St Andrew's Cross spider. Photo credit: Sean Blamires.

St Andrew's Cross spider. Photo credit: Sean Blamires.

Spider webs are architectural masterpieces – delicate silken threads spiraling into elaborate expanses of sticky, stretchy and incredibly strong tapestries. These masterpieces are not only stunning, they're also critical for survival. If a spider's web doesn't help the spider catch prey, the spider will starve. Fortunately for spiders, they are able to adapt the architecture of their web, as well as the combination of silks they use, depending on environmental conditions and their diet. Though it may seem obvious, given the function of the spider's web, no one had tested what the end game of all these variations in web design was for the spider, according to Sean Blamires at The University of New South Wales in Australia. Would spider web-weaving versatility mean more hapless victims in the web when spiders were in need? ‘We assumed it would’, says Blamires.

He and his colleagues set out to see whether putting spiders on a protein-restricted diet would affect the spiders’ web construction in a way that allowed them to catch more prey to improve their diet. The team caught female St Andrew's Cross and golden orb weaver spiders in the wild and brought them back to the lab. They fed all of the spiders the same diet for a few days and allowed them to build webs. They then separated the spiders into two groups – one group got extra protein in their diet, and the other was fed a low-protein diet – and then, after more than a week, the two groups made webs again.

Blamires and his group looked at how the spirals within the web were spaced and examined the stickiness and size of the web threads. They also measured how well the webs could hold prey by placing live and dead crickets in the webs and waiting for the crickets to fall out. Blamires admits that this had not been the original experimental design. ‘We had planned to perform a ballistic experiment where we fired insect bodies at the webs to simulate the capture of prey in flight’, explains Blamires, ‘but the machinery proved too difficult to control and, because of the speed of the flight (and a lack of a high-speed camera), the measurements were very difficult to accurately perform’. So, no high-speed ballistic crickets this go-around.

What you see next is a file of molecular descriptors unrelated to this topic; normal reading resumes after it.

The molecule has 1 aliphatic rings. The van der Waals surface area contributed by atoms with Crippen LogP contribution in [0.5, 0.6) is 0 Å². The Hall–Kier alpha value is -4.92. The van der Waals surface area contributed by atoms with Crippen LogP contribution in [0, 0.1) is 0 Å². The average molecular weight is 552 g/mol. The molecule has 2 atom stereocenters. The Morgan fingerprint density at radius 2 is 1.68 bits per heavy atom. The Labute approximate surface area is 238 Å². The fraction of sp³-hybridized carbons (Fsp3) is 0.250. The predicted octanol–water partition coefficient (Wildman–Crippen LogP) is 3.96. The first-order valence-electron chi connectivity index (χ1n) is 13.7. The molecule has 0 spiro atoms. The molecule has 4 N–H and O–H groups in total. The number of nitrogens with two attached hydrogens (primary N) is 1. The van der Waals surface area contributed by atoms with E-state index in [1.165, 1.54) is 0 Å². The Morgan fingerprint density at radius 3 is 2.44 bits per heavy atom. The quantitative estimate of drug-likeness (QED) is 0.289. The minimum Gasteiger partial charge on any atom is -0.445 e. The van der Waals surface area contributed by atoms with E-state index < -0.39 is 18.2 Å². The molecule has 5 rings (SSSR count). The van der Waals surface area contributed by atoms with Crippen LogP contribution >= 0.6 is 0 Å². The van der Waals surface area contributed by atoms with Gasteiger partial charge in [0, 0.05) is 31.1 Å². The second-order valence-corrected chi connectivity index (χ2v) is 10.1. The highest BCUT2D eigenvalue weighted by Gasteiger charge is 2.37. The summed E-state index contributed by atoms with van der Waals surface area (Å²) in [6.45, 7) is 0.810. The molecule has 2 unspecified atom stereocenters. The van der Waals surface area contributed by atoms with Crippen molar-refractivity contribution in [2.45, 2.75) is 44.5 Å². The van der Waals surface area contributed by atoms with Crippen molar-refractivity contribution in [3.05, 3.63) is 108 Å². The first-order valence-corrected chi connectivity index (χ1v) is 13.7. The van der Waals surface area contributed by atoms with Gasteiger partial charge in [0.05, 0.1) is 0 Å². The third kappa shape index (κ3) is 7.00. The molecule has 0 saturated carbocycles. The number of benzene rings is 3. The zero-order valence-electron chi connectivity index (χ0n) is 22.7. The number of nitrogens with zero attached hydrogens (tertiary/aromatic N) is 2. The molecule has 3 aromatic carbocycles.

Although the team found that there were no differences in architecture when they compared the high- and low-protein diet webs, the spiders given the low-protein diets spun stickier threads. Blamires says, ‘Although we expected, based on previous experience, that there was going to be a change in the glue stickiness between treatments for both spiders, the increase in stickiness was larger than we expected’. These differences in stickiness even extended to how long the crickets stayed in the webs. He says showing that the stickier webs made by the spiders deprived of protein are better able to hold ‘live, struggling’ prey longer is key to understanding the benefits of web-making adaptability.

‘This means there is an evolutionary advantage in having silk and webs that can vary in property as nutrient intake varies’, Blamires explains; before now they couldn't be sure that it wasn't the result of natural changes caused by the spiders’ diet. The team has also pounced eagerly on the implications of their findings. ‘Right now, we are examining the genetic and biochemical mechanisms of the plastic response in spider gluey silks’, he says, and he hopes that these new discoveries could inspire the next generation of stickier, stretchier glues. ‘We think the theoretical and practical applications are very broad’, he smiles.

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